“I think it’s opening people’s eyes to the solution, which is let’s have a secure border,” he told reporters. “The biggest stunt was Biden coming in as president and reversing Trump’s policies.” (Notably, Biden has left one of the defining border policies of the Trump era in place: the Title 42 policy.)

The migrants’ lawsuit doesn’t make any accusations of criminal wrongdoing. Texas investigators have not named any suspects in connection with their investigation, but that inquiry could lead to criminal indictments. State lawmakers in Massachusetts, California Gov. Gavin Newsom, and Latino rights groups have also called for a federal probe into the scheme to investigate it as possible human trafficking or kidnapping. As of yet, no such probe has been announced.

If the migrants were found to be victims of a crime, that might make it easier for them to stay in the US. Salazar said that all of the migrants sent to Martha’s Vineyard had been released from federal custody. Before the flight, all of them were in the US legally while pursuing their asylum claims. Because of it, they could instead become eligible to apply for a “U visa,” a humanitarian visa available to crime victims. That visa would allow them to remain in the US for four years with work authorization, apply to become permanent residents after three years, and also allow their family members to apply for visas.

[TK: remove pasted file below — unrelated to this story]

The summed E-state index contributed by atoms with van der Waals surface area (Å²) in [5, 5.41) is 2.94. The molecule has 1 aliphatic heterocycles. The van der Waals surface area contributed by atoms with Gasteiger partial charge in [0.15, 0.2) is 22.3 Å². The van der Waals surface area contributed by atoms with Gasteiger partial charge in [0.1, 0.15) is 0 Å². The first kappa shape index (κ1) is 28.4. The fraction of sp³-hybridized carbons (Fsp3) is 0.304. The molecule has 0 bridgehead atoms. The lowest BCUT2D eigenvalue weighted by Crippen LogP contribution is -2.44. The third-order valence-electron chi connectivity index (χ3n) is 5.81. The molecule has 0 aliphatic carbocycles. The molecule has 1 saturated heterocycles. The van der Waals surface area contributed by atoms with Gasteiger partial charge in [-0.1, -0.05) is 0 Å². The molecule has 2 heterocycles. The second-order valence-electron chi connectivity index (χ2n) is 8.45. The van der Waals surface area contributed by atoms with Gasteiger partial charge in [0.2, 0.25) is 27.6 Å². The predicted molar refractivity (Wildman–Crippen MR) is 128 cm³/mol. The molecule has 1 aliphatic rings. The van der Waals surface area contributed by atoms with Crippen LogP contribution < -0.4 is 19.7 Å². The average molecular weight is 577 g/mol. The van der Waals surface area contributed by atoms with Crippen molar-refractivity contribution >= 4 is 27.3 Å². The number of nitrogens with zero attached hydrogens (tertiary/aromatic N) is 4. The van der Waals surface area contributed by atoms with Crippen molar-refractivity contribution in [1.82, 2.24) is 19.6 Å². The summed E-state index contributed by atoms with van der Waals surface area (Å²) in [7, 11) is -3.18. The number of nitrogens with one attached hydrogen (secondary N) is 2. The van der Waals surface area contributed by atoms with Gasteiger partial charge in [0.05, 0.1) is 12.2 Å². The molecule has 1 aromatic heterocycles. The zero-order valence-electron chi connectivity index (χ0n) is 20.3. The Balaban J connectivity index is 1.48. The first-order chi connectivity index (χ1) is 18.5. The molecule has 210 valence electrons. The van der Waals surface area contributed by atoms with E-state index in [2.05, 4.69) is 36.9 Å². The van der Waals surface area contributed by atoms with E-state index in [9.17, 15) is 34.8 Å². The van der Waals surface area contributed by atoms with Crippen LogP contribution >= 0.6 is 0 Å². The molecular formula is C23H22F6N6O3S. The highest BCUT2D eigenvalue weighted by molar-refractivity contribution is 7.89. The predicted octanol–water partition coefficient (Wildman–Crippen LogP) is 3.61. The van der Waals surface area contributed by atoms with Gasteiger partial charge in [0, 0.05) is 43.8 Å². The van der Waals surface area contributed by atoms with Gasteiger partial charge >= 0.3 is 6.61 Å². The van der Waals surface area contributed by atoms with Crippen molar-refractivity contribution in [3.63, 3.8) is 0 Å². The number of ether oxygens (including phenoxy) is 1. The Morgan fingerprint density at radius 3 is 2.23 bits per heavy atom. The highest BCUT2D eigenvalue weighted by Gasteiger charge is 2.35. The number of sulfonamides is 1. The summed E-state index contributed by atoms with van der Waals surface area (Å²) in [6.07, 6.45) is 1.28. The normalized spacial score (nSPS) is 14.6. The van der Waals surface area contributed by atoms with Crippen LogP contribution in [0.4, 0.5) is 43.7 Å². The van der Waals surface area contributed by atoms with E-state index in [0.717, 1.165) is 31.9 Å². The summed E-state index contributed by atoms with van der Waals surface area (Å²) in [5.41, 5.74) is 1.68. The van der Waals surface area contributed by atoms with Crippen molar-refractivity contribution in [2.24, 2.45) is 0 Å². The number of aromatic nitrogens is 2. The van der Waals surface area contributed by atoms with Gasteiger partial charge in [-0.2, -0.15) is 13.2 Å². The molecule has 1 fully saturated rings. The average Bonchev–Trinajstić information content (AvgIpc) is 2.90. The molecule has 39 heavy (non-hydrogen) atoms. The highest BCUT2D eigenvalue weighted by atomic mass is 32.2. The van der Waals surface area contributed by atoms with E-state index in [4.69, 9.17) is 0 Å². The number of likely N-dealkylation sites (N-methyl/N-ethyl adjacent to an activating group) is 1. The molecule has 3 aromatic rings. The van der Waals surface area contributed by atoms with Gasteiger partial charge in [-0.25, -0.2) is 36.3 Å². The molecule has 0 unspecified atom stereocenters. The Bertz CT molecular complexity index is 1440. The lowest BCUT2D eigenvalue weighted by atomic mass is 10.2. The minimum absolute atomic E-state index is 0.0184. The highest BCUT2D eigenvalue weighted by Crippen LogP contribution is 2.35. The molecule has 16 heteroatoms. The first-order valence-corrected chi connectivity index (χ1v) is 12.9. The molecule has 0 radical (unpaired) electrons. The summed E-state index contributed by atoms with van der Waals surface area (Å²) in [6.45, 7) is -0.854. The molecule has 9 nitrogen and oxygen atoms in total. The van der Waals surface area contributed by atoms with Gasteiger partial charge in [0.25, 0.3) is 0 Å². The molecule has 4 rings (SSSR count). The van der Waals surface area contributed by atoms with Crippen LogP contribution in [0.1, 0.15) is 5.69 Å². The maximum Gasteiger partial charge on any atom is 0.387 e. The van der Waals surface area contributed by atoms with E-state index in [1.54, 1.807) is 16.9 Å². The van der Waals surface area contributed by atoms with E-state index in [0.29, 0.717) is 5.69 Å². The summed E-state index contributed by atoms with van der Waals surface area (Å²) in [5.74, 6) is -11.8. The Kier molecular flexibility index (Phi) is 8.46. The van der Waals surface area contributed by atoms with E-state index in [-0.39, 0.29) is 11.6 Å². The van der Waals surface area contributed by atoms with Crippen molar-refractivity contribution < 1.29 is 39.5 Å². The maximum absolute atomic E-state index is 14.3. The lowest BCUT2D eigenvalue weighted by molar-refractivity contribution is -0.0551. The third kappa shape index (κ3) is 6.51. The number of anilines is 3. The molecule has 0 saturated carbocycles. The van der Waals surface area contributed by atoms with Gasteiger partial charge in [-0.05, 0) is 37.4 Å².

How the Biden administration is responding

The Biden administration has largely dodged questions about how it intends to respond to DeSantis’s scheme, framing it as a problem concocted by Republicans for political purposes. White House press secretary Karine Jean-Pierre told reporters on Tuesday that DeSantis’s “only goal, as he’s made it really quite clear, is to create chaos and using immigrants fleeing communism as political pawns.”

“It’s about creating political theater for him. It’s not about getting to a solution,” she added.

But this immediate controversy belies a deeper problem, which is red states openly defying federal immigration policy and taking matters into their own hands. That doesn’t just have political consequences, but also operational ones. Homeland Security Secretary Alejandro Mayorkas said in August that “unilateral” efforts by Abbott and others to crack down on border crossings could “wreak havoc” because they can interfere with law enforcement objectives and create a situation where the US has multiple, incompatible immigration policies.